PP-030 The influence of the dead volume of the closed system (spike–connector–syringe) on the reconstitution of injectable drugs

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The closed system is designed, first, to protect patients and clinicians against exposure to hazardous drugs during the preparation of cytotoxic drugs and secondly, to protect the drugs against any exposure to external microbiological and physical contaminants.


The aim of this study was to determine the dead volume of spike–connector–syringe system used for the reconstitution of cytotoxic drugs and its impact on the variation of prepared doses.

Material and methods

The spike, connector and syringe (10 or 20 mL) were weighed using an analytical balance before and after passing a solution of distilled water. Taking into account the density of water, we can thus determine the dead volume remaining in every material. For each measurement, the test was performed 30 times for each medical device.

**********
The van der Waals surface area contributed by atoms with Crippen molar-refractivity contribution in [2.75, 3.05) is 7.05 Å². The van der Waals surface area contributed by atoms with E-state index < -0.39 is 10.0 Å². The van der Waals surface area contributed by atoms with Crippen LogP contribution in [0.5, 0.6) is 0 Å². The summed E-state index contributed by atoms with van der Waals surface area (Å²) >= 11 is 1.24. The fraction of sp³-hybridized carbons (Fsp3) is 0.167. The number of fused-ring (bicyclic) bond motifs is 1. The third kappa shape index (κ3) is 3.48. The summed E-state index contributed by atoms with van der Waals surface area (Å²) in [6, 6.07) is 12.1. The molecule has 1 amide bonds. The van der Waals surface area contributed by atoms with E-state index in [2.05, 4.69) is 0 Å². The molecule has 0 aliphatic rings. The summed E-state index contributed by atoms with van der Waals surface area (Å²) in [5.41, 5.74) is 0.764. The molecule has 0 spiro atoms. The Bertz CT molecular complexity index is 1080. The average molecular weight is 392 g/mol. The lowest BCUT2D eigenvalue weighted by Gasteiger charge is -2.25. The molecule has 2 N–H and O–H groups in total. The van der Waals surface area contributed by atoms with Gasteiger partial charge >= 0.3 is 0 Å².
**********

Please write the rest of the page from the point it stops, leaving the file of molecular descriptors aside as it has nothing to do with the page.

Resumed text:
The table shows that the dead volumes were different for the three devices: spike, connector and syringes (p<0.001). There was no significant differences between the dead volumes of the two syringes tested (10 and 20 mL) (p> 0.05).


Reconstitution of cytotoxic drugs is influenced by several factors, some of which are controllable and others are unpredictable. The dead volumes can cause overdose or underdose, especially for preparations of low volume and expensive drugs. This phenomenon is important for connectors and spikes where the dead volume is about 0.2 mL and 0.1 mL, respectively. For syringes, the dead volume is not very important and does not vary with the volume of the syringe. This study showed that we must take into account the dead volume on reconstitution of cytotoxic drugs. Thus it would be highly advisable to use connectors whose dead volume is negligible compared with the prepared final volume.

References and/or acknowledgements

Acknowledgements to the analytical chemistry team.

References and/or acknowledgements

No conflict of interest

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